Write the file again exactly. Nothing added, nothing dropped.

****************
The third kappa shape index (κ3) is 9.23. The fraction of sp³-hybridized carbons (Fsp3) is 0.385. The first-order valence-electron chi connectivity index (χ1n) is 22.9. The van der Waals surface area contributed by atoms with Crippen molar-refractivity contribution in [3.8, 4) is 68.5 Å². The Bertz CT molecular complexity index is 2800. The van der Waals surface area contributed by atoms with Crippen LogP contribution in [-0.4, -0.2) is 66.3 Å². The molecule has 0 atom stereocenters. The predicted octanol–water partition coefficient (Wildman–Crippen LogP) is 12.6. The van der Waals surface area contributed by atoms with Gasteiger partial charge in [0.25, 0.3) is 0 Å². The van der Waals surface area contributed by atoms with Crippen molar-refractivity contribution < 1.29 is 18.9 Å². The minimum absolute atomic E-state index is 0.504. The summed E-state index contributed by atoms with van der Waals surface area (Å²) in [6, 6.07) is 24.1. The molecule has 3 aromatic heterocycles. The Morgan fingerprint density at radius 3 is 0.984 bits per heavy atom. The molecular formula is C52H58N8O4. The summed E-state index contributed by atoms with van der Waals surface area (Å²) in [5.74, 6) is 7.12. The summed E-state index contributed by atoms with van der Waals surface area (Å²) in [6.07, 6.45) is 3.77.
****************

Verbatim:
The third kappa shape index (κ3) is 9.23. The fraction of sp³-hybridized carbons (Fsp3) is 0.385. The first-order valence-electron chi connectivity index (χ1n) is 22.9. The van der Waals surface area contributed by atoms with Crippen molar-refractivity contribution in [3.8, 4) is 68.5 Å². The Bertz CT molecular complexity index is 2800. The van der Waals surface area contributed by atoms with Crippen LogP contribution in [-0.4, -0.2) is 66.3 Å². The molecule has 0 atom stereocenters. The predicted octanol–water partition coefficient (Wildman–Crippen LogP) is 12.6. The van der Waals surface area contributed by atoms with Gasteiger partial charge in [0.25, 0.3) is 0 Å². The van der Waals surface area contributed by atoms with Crippen molar-refractivity contribution < 1.29 is 18.9 Å². The minimum absolute atomic E-state index is 0.504. The summed E-state index contributed by atoms with van der Waals surface area (Å²) in [6, 6.07) is 24.1. The molecule has 3 aromatic heterocycles. The Morgan fingerprint density at radius 3 is 0.984 bits per heavy atom. The molecular formula is C52H58N8O4. The summed E-state index contributed by atoms with van der Waals surface area (Å²) in [5.74, 6) is 7.12. The summed E-state index contributed by atoms with van der Waals surface area (Å²) in [6.07, 6.45) is 3.77.